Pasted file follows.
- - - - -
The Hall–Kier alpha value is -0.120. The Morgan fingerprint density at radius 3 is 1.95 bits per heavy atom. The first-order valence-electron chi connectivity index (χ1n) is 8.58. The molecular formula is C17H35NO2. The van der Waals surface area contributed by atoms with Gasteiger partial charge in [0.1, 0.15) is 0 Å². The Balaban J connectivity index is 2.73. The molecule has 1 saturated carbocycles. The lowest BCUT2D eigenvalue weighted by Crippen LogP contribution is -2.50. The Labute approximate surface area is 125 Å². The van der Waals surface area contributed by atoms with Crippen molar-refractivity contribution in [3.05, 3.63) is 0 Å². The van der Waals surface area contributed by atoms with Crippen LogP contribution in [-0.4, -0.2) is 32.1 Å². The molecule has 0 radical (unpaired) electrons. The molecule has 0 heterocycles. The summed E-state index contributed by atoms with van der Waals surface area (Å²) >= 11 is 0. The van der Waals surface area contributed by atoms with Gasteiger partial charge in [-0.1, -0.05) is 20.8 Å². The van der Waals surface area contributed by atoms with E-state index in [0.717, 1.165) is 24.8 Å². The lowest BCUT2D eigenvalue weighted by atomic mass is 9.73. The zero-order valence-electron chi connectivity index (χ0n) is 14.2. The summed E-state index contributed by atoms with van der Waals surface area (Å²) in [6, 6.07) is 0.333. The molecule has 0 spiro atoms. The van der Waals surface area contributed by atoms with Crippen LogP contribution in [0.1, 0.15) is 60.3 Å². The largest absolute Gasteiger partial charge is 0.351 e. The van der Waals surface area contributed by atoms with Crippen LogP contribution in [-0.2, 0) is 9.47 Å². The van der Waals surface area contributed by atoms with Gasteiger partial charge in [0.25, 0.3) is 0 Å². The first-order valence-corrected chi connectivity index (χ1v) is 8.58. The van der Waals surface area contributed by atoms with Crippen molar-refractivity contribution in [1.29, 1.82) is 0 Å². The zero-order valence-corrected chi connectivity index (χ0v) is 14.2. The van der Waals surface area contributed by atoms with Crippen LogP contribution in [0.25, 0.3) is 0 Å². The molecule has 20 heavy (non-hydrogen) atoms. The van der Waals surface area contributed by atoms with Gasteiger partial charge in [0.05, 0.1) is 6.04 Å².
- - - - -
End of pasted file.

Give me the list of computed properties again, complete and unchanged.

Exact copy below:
The Hall–Kier alpha value is -0.120. The Morgan fingerprint density at radius 3 is 1.95 bits per heavy atom. The first-order valence-electron chi connectivity index (χ1n) is 8.58. The molecular formula is C17H35NO2. The van der Waals surface area contributed by atoms with Gasteiger partial charge in [0.1, 0.15) is 0 Å². The Balaban J connectivity index is 2.73. The molecule has 1 saturated carbocycles. The lowest BCUT2D eigenvalue weighted by Crippen LogP contribution is -2.50. The Labute approximate surface area is 125 Å². The van der Waals surface area contributed by atoms with Crippen molar-refractivity contribution in [3.05, 3.63) is 0 Å². The van der Waals surface area contributed by atoms with Crippen LogP contribution in [-0.4, -0.2) is 32.1 Å². The molecule has 0 radical (unpaired) electrons. The molecule has 0 heterocycles. The summed E-state index contributed by atoms with van der Waals surface area (Å²) >= 11 is 0. The van der Waals surface area contributed by atoms with Gasteiger partial charge in [-0.1, -0.05) is 20.8 Å². The van der Waals surface area contributed by atoms with E-state index in [0.717, 1.165) is 24.8 Å². The lowest BCUT2D eigenvalue weighted by atomic mass is 9.73. The zero-order valence-electron chi connectivity index (χ0n) is 14.2. The summed E-state index contributed by atoms with van der Waals surface area (Å²) in [6, 6.07) is 0.333. The molecule has 0 spiro atoms. The van der Waals surface area contributed by atoms with Crippen LogP contribution in [0.1, 0.15) is 60.3 Å². The largest absolute Gasteiger partial charge is 0.351 e. The van der Waals surface area contributed by atoms with Crippen LogP contribution in [-0.2, 0) is 9.47 Å². The van der Waals surface area contributed by atoms with Gasteiger partial charge in [0.25, 0.3) is 0 Å². The first-order valence-corrected chi connectivity index (χ1v) is 8.58. The van der Waals surface area contributed by atoms with Crippen molar-refractivity contribution in [1.29, 1.82) is 0 Å². The zero-order valence-corrected chi connectivity index (χ0v) is 14.2. The van der Waals surface area contributed by atoms with Crippen LogP contribution in [0.25, 0.3) is 0 Å². The molecule has 20 heavy (non-hydrogen) atoms. The van der Waals surface area contributed by atoms with Gasteiger partial charge in [0.05, 0.1) is 6.04 Å².